Do you hear voices?
Different teachers come to UDL via different paths, but every teacher wants students to be more engaged in learning. The principle of engagement shows us the various ways we can raise engagement, but it depends on the structures around us. For example, Christina was able to add in flexibility to her curriculum. During this episode of UDL in 15 Minutes, she shared:
So the students were supposed to write an answer to a warm up question, and then they’re supposed to read an article and they’re supposed to take some notes in a specific format, and then they’re supposed to share their notes with each other in a specific format, and then they’re supposed to answer some questions at the end. And I’ve, in the past, had a lot of trouble getting students to really engage with it as well.
Even her description makes it sound tedious. But what comes out in her story is that the structure isn’t necessarily the problem, it’s the design within the structure. She identified space within one of those steps to add in more flexible, engaging options. She had to shift her pattern.
You have patterns. We all do. It’s what humans do. We create and love patterns. Heck, our recognition networks (the neural networks behind the principle of representation) are what guide that infatuation. At the same time, we get really bored with patterns. We become disinterested and disconnected when we’re learned the pattern. We are no longer engaged. What’s an educator to do? Look to the students. Hear their voices.
Humans are wonderfully variable. That means students are wonderfully variable. That means they will have different ways to approach things, like how they will approach parts within a pattern.
While telling her story, Christina said, “So, I wanted to figure out a way to make something that had more options and people could do more in whatever method worked for them. But every time I was always going about it, it would seem like something that would take so much time and so much materials and where would you store it and this and that, and people do it at different paces.”
Before we jump to the solution, go back into her thought process – “But every time I was always going about it, it would seem like something that would take so much time and so much materials and where would you store it and this and that.” That’s a lot of truth-telling right there. When she started to think about what to offer her students as choices, her brain went on overload. It actually went into pattern mode. It was going off of previous decision-making cycles – those responsible adult patterns we follow when designing our lessons. But Christina allowed for a tiny disruption. She allowed student voice. Students shared their ideas and those ideas stemmed from what she already had in her classroom or she had easy access to. And then (and this is awesome) students were so engaged with the activity, they used materials they had at home!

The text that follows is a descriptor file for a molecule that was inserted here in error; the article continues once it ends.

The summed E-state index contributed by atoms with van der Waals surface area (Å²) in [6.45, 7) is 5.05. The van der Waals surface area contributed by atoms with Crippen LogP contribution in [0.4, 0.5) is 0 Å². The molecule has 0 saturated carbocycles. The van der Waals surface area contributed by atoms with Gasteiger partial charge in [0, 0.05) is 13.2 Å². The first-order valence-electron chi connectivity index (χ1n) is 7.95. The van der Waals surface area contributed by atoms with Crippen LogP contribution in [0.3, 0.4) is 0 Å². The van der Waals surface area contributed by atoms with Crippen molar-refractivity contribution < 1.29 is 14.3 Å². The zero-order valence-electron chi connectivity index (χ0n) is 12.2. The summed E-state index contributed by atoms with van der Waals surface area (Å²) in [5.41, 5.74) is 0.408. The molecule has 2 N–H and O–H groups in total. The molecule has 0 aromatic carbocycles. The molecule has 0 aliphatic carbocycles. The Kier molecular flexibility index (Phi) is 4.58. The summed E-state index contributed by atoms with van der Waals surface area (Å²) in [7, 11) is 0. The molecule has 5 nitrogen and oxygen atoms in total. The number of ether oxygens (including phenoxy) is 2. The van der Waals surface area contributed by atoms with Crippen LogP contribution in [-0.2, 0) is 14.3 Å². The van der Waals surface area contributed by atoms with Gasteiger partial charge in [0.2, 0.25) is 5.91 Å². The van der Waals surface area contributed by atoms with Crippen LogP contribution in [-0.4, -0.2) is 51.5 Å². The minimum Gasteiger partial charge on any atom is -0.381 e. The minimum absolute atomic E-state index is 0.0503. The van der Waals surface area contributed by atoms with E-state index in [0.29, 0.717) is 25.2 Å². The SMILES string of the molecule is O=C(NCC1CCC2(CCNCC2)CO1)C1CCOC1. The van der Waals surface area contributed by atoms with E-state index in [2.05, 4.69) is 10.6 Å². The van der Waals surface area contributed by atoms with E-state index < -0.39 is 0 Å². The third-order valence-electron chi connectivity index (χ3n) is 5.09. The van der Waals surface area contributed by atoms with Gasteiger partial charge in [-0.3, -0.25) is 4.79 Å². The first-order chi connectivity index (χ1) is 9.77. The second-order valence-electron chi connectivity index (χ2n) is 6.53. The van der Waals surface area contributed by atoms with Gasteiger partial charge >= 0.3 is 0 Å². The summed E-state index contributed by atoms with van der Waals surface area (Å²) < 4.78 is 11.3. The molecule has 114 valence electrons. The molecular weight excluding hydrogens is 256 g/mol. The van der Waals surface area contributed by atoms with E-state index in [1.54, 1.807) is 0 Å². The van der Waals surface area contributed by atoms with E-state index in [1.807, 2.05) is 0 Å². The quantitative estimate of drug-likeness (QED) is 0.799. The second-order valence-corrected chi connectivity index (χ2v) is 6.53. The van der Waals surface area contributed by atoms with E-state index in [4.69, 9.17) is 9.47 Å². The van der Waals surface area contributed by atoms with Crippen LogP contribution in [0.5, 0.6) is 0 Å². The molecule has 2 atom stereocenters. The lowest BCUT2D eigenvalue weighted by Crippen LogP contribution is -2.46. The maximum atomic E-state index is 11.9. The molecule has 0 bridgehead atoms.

Student voice and student choice are a mantra in the UDL community. If you’ve listened to any of the UDL in 15 Minute podcasts, read any books on UDL, watched videos about UDL, you’ve heard about student voice and choice, but there’s a barrier that remains. And that barrier is patterns.
Here’s what I want you to do. As an observer (not a judge), I want you to keep track of the patterns you have in your planning and in your classroom. If you think you’ll judge yourself, bring in a colleague to watch for patterns or listen to you list your patterns (just list, not change). Do this for a week. Then ask, where can you open the door to student voice? What place (e.g., folder storage, bookshelf placement), action (e.g., where they sit), or lesson design (e.g., what do they read during independent reading time) pattern can shift. Next, be open with your students. Tell them why you’re trying this. Give them ownership.
Each UDL in 15 Minute podcast is devoted to help educators understand shifts they can make to lead their students toward becoming expert learners. This is one of the most significant steps you can take. By giving students voice, letting them know why you want to hear their voice, and then using their opinions to design a lesson or your learning environment, you are positioning them to see the purpose in their learning and to build motivation. You are moving them down the path of becoming expert learners.